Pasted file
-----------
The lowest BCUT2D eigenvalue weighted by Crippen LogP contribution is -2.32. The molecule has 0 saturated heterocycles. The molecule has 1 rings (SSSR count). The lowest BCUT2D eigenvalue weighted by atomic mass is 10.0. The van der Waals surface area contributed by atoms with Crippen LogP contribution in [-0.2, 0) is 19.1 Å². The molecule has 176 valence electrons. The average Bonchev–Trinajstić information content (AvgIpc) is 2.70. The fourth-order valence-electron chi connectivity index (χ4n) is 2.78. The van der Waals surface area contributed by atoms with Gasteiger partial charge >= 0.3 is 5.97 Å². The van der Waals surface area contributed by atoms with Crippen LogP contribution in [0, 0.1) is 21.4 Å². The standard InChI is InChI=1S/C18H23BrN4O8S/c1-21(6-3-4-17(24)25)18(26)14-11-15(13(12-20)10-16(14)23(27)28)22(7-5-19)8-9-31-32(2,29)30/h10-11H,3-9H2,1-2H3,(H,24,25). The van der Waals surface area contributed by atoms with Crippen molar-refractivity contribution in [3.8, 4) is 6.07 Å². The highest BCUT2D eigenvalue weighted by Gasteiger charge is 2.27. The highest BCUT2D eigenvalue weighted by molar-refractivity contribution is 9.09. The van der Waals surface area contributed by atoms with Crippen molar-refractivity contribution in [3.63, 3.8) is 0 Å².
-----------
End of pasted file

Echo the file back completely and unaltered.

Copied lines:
The lowest BCUT2D eigenvalue weighted by Crippen LogP contribution is -2.32. The molecule has 0 saturated heterocycles. The molecule has 1 rings (SSSR count). The lowest BCUT2D eigenvalue weighted by atomic mass is 10.0. The van der Waals surface area contributed by atoms with Crippen LogP contribution in [-0.2, 0) is 19.1 Å². The molecule has 176 valence electrons. The average Bonchev–Trinajstić information content (AvgIpc) is 2.70. The fourth-order valence-electron chi connectivity index (χ4n) is 2.78. The van der Waals surface area contributed by atoms with Gasteiger partial charge >= 0.3 is 5.97 Å². The van der Waals surface area contributed by atoms with Crippen LogP contribution in [0, 0.1) is 21.4 Å². The standard InChI is InChI=1S/C18H23BrN4O8S/c1-21(6-3-4-17(24)25)18(26)14-11-15(13(12-20)10-16(14)23(27)28)22(7-5-19)8-9-31-32(2,29)30/h10-11H,3-9H2,1-2H3,(H,24,25). The van der Waals surface area contributed by atoms with Crippen molar-refractivity contribution in [3.8, 4) is 6.07 Å². The highest BCUT2D eigenvalue weighted by Gasteiger charge is 2.27. The highest BCUT2D eigenvalue weighted by molar-refractivity contribution is 9.09. The van der Waals surface area contributed by atoms with Crippen molar-refractivity contribution in [3.63, 3.8) is 0 Å².